The University of California, Los Angeles, has received funding to test a new bone growth-accelerating therapy onboard the International Space Station.

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The new project, scheduled to begin this year, will take place onboard the International Space Station.
Image credit: NASA

Grant funding is being provided by the National Institutes of Health (NIH) and the Center for the Advancement of Science in Space (CASIS) – an organization responsible for maximizing use of the International Space Station (ISS) US National Laboratory for innovative, space-based research.

Astronauts aboard the ISS and scientists stationed on Earth will study a bone-forming molecule called NELL-1 and assess its ability to promote bone formation and protect against bone degeneration.

“A group of 40 rodents will be sent to the International Space Station U.S. National Laboratory onboard the SpaceX Dragon capsule, where they will live for two months in a microgravity environment during the first ever test of NELL-1 in space,” states NASA’s chief scientist for the ISS, Dr. Julie Robinson.

Research efforts will be led by a team from the University of California, Los Angeles (UCLA), including specialists who discovered the NELL-1 molecule and are aiming to develop NELL-1 therapy for human use.

While the UCLA team manage the research efforts based on the ground, they will work alongside CASIS and NASA, who will co-ordinate the space flight side of the project.

NELL-1 could be particularly useful for the treatment of osteoporosis – a metabolic bone disease that makes bones thinner and more fragile, greatly increasing the risk of bone fractures. In the US, 10 million people are affected by the condition, and a further 18 million are at risk of developing the condition.

Osteoporosis is also associated with conditions that reduce the utilization of the skeleton and weaken certain bones, such as cerebral palsy, muscular dystrophy and stroke.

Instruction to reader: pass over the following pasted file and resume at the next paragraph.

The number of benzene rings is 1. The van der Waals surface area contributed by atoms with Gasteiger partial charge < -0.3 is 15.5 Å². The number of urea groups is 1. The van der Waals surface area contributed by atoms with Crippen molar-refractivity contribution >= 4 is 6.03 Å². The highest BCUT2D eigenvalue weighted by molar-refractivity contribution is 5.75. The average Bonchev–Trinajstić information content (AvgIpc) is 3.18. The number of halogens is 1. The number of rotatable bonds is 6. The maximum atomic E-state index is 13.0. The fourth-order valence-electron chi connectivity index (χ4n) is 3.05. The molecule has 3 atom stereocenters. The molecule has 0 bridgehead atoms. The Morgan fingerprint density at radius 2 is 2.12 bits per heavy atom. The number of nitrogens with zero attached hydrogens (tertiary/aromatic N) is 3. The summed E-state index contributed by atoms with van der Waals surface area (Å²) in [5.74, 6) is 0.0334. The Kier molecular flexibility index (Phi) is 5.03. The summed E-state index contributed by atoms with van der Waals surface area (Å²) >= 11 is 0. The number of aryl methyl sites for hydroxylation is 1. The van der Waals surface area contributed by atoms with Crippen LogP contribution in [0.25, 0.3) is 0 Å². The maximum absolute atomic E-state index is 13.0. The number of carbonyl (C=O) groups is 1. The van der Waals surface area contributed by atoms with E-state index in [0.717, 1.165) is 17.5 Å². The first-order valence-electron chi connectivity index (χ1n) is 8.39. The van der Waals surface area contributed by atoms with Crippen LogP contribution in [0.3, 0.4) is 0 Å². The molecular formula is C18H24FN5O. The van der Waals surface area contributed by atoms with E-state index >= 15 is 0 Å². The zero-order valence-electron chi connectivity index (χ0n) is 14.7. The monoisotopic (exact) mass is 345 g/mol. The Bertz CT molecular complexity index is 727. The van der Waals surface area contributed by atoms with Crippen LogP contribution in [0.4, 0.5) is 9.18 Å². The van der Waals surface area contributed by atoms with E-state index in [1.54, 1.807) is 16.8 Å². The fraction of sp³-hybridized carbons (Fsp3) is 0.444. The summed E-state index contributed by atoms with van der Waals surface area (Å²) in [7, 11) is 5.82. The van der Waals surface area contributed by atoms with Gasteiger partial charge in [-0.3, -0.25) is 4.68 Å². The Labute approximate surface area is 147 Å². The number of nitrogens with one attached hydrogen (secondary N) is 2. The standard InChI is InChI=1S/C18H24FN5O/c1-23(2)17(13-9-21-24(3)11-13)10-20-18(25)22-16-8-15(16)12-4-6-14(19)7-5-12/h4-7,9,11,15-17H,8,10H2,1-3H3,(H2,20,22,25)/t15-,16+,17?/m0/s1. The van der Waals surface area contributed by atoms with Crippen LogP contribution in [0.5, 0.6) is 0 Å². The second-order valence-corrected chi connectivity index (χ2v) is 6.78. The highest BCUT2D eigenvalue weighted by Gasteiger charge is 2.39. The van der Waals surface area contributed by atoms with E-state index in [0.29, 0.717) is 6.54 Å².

The team hopes that the research project will allow them to learn more about preventing bone loss and osteoporosis. In particular, they hope the study will provide new insights into how to heal and rebuild the type of large bone defects that occur in wounded military personnel.

“NELL-1 holds tremendous hope, not only for preventing bone loss, but one day even restoring healthy bone,” says Dr. Kang Ting, the discoverer of NELL-1. “For patients who are bed-bound and suffering from bone loss, it could be life-changing.”

NASA has been conducting microgravity research for the past 25 years. Within the realm of biotechnology, advances have previously been made in the understanding of diseases such as AIDs, cancer, diabetes, heart disease and hepatitis.

Microgravity is considered to be an advantageous environment for the study of tissue growth as the ways in which cells interact with each other become easier to observe without interference from the forces of gravity.

In addition, scientists have previously observed that prolonged space flights can induce changes within bone and organ systems. Due to the prevalence of gravity, these changes cannot be recreated in research environments on Earth.

“This research has enormous translational application for astronauts in space flight and for patients on Earth who have osteoporosis or other bone-loss problems from disease, illness or trauma,” says Dr. Chia Soo, a UCLA professor of plastic, reconstructive and orthopedic surgery who will be leading the research.

Ground operations for the research project are scheduled to begin early this year.

Recently, Medical News Today reported on a study published in New Space in which researchers considered medical standards for civilians in space. Experts reviewed current standards for civilian aviation and space exploration alongside potential challenges that civilian space travel might create.